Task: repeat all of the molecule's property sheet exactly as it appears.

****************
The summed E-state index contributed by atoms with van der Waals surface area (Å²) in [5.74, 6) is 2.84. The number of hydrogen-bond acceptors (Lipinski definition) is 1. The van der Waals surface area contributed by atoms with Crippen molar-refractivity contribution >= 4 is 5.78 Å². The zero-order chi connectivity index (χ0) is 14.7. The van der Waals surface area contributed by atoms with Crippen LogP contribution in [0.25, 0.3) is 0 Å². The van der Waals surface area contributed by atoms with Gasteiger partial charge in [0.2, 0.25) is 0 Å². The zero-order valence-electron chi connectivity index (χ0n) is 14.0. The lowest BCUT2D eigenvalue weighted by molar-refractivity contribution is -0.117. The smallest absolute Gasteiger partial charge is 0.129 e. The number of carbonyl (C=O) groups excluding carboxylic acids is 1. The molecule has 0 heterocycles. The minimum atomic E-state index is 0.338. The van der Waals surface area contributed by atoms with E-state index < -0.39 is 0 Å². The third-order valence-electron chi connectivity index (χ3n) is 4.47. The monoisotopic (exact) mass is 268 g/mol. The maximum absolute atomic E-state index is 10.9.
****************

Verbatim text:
The summed E-state index contributed by atoms with van der Waals surface area (Å²) in [5.74, 6) is 2.84. The number of hydrogen-bond acceptors (Lipinski definition) is 1. The van der Waals surface area contributed by atoms with Crippen molar-refractivity contribution >= 4 is 5.78 Å². The zero-order chi connectivity index (χ0) is 14.7. The van der Waals surface area contributed by atoms with Crippen LogP contribution in [0.25, 0.3) is 0 Å². The van der Waals surface area contributed by atoms with Gasteiger partial charge in [0.2, 0.25) is 0 Å². The zero-order valence-electron chi connectivity index (χ0n) is 14.0. The lowest BCUT2D eigenvalue weighted by molar-refractivity contribution is -0.117. The smallest absolute Gasteiger partial charge is 0.129 e. The number of carbonyl (C=O) groups excluding carboxylic acids is 1. The molecule has 0 heterocycles. The minimum atomic E-state index is 0.338. The van der Waals surface area contributed by atoms with E-state index < -0.39 is 0 Å². The third-order valence-electron chi connectivity index (χ3n) is 4.47. The monoisotopic (exact) mass is 268 g/mol. The maximum absolute atomic E-state index is 10.9.